Yes, researchers are now confirming what we’ve always suspected while trawling Facebook for anything of interest, becoming jealous of our friends’ projected lives, hoping against hope that we might “like” our way toward some momentary satisfaction: You’re only making things worse.
In a paper titled “Facebook Use Predicts Decline in Subjective Well-Being in Young Adults,” scientists from the University of Michigan and Belgium’s University of Leuven found that across a number of demographic factors, increased Facebook engagement correlated to declines in how a user felt “moment-to-moment” and overall satisfaction with life.
Participants in the experiment—around 19 years old, on average—were texted five times a day with inquiries about general mood (or “affect”), how much they had used Facebook since the last text, and any “direct” or face-to-face interaction they might have experienced.
In most cases, more Facebook time was a reliable predictor of lowered spirits, but curiously, those who had very little non-Facebook contact to begin with did not suffer much in connection with their added hours on the social-networking site. It was the people with real-life friends who experienced more pronounced negative feelings when scrolling through the newsfeed.
The findings come with some caveats, naturally: “First, although we observed statistically significant associations between Facebook usage and well-being, the sizes of these effects were relatively ‘small,’” the researchers wrote. “This should not, however, undermine their practical significance.” Even so, “[s]ubjective well-being is a multiply determined outcome—it is unrealistic to expect any single factor to powerfully influence it.”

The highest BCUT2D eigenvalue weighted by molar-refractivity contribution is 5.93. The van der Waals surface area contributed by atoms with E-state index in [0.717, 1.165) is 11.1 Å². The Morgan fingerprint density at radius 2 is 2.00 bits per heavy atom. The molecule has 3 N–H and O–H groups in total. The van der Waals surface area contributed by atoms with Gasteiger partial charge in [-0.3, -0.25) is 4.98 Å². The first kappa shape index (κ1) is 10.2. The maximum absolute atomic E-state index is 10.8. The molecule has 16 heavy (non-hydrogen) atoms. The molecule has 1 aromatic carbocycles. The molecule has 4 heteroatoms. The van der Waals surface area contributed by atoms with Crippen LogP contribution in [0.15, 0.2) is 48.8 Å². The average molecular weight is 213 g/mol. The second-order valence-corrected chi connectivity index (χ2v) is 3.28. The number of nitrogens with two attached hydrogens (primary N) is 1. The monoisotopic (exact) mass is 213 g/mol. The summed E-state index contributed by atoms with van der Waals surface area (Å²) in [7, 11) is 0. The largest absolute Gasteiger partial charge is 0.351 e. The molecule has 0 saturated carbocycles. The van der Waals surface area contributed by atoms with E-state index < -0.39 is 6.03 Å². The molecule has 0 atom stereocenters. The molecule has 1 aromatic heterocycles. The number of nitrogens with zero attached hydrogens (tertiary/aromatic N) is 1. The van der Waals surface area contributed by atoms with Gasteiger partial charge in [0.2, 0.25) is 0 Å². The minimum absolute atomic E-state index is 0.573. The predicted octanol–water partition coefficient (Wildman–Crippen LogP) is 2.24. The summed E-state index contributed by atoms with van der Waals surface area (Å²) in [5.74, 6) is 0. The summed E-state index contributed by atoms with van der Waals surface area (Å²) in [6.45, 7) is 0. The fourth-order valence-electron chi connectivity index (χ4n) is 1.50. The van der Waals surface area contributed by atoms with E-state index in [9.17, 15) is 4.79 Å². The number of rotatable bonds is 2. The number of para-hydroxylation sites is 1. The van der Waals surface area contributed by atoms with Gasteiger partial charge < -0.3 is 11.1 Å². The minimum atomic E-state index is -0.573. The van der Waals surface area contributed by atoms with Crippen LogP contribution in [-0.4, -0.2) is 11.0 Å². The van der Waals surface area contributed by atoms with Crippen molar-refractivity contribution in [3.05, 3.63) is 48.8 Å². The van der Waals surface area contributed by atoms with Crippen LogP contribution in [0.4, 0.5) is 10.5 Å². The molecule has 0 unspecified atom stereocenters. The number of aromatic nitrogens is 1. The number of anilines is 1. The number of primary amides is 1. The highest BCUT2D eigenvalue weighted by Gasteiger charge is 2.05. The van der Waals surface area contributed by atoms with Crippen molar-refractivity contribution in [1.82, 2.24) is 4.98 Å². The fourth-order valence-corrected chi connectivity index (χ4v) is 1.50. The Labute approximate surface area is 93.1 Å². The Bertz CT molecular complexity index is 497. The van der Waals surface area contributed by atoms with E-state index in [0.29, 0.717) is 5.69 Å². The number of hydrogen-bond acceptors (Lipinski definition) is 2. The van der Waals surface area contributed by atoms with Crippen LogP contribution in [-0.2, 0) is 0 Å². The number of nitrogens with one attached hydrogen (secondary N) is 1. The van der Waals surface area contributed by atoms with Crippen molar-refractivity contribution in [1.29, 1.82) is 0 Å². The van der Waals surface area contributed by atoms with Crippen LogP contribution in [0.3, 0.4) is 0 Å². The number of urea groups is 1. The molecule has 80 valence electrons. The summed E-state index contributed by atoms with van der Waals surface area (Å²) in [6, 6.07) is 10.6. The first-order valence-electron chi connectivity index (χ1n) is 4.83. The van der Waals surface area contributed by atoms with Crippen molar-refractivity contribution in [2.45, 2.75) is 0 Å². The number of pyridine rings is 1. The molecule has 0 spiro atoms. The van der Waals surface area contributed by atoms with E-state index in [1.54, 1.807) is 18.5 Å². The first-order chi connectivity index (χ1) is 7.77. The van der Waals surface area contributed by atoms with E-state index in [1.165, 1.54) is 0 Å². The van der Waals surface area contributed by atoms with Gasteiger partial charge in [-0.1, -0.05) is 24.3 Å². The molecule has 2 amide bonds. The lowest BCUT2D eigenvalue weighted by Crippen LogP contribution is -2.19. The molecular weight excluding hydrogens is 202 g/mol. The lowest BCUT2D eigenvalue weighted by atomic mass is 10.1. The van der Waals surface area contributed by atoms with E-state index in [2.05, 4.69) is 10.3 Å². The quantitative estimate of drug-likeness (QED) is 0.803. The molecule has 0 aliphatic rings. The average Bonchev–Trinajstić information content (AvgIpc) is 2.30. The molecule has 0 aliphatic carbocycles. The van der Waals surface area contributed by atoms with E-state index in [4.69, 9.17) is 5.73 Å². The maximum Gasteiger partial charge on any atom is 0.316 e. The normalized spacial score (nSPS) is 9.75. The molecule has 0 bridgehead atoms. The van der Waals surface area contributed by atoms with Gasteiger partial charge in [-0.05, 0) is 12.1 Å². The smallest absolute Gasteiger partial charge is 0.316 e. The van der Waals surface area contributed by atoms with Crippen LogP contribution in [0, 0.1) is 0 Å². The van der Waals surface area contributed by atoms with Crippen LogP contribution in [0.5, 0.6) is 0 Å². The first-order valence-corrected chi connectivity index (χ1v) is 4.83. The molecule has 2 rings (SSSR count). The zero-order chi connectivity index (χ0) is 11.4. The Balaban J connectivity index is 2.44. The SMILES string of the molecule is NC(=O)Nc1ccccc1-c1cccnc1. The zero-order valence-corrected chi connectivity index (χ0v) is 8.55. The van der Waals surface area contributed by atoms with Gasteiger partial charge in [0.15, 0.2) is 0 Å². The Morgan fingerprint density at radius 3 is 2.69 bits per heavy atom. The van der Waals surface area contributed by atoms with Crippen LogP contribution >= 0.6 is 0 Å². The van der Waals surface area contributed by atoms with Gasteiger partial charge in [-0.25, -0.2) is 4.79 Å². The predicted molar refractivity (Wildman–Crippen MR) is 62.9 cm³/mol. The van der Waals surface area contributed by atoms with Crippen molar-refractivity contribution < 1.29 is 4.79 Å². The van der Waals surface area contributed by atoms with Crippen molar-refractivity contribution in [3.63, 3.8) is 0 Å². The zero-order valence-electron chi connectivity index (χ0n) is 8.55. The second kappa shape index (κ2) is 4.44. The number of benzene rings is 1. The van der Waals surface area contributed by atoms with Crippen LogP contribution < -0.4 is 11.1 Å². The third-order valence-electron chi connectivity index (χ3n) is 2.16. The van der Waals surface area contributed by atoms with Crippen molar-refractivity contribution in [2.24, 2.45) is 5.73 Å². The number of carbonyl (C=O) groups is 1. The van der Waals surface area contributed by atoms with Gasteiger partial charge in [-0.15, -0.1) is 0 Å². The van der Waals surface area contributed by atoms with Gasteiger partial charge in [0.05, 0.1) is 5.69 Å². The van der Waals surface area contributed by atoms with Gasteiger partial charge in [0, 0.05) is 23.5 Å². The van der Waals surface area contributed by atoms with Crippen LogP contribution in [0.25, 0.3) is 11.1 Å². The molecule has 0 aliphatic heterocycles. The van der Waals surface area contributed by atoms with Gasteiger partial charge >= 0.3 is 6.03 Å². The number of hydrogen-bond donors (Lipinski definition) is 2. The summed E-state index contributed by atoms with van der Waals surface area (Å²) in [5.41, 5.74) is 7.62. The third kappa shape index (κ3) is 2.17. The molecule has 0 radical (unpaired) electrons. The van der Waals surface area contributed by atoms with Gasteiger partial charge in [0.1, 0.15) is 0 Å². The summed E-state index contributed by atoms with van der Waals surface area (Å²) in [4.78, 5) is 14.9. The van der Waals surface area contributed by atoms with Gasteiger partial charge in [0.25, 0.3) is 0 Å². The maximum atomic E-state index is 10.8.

On top of that, the correlational data doesn’t help us nail down a causal relationship: It could very well be the case that feeling low is what makes us use Facebook more, rather than vice versa. This would mean that Facebook doesn’t necessarily “undermine” social interaction, as we might suppose. The fact remains, however, that direct contact with other members of the species has been shown again and again to improve our well-being, while Facebook activity has so far failed to deliver similar cognitive benefits.
Whichever way you slice the data, one thing is painfully clear: Facebook chats and status updates, at least where psychology is concerned, bear only a passing resemblance to in-person conversations and group hangouts. What’s more, we likely won’t know the true differences between the two modes of contact until the long-term effects of social media reliance and immersion can be studied.
In the meantime, why not meet up with some buddies in the park for a picnic, or to throw the frisbee around. Even if it doesn’t make you happier, it certainly can’t hurt.